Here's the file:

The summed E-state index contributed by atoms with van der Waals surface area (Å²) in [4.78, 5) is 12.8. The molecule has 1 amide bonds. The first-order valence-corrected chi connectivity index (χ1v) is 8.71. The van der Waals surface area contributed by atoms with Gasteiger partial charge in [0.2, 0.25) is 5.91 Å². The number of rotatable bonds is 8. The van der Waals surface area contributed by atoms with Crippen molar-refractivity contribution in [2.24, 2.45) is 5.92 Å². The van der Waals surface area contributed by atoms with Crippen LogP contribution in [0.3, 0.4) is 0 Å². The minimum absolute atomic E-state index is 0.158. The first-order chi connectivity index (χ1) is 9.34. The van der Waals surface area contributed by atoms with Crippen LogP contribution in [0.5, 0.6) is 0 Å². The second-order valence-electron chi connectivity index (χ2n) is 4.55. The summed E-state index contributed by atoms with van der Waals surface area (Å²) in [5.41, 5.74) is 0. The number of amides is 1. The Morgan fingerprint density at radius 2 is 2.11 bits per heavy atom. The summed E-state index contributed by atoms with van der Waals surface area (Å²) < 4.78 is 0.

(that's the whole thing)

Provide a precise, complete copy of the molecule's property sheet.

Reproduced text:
The summed E-state index contributed by atoms with van der Waals surface area (Å²) in [4.78, 5) is 12.8. The molecule has 1 amide bonds. The first-order valence-corrected chi connectivity index (χ1v) is 8.71. The van der Waals surface area contributed by atoms with Gasteiger partial charge in [0.2, 0.25) is 5.91 Å². The number of rotatable bonds is 8. The van der Waals surface area contributed by atoms with Crippen molar-refractivity contribution in [2.24, 2.45) is 5.92 Å². The van der Waals surface area contributed by atoms with Crippen LogP contribution in [0.3, 0.4) is 0 Å². The minimum absolute atomic E-state index is 0.158. The first-order chi connectivity index (χ1) is 9.34. The van der Waals surface area contributed by atoms with Crippen LogP contribution in [0.5, 0.6) is 0 Å². The second-order valence-electron chi connectivity index (χ2n) is 4.55. The summed E-state index contributed by atoms with van der Waals surface area (Å²) in [5.41, 5.74) is 0. The number of amides is 1. The Morgan fingerprint density at radius 2 is 2.11 bits per heavy atom. The summed E-state index contributed by atoms with van der Waals surface area (Å²) < 4.78 is 0.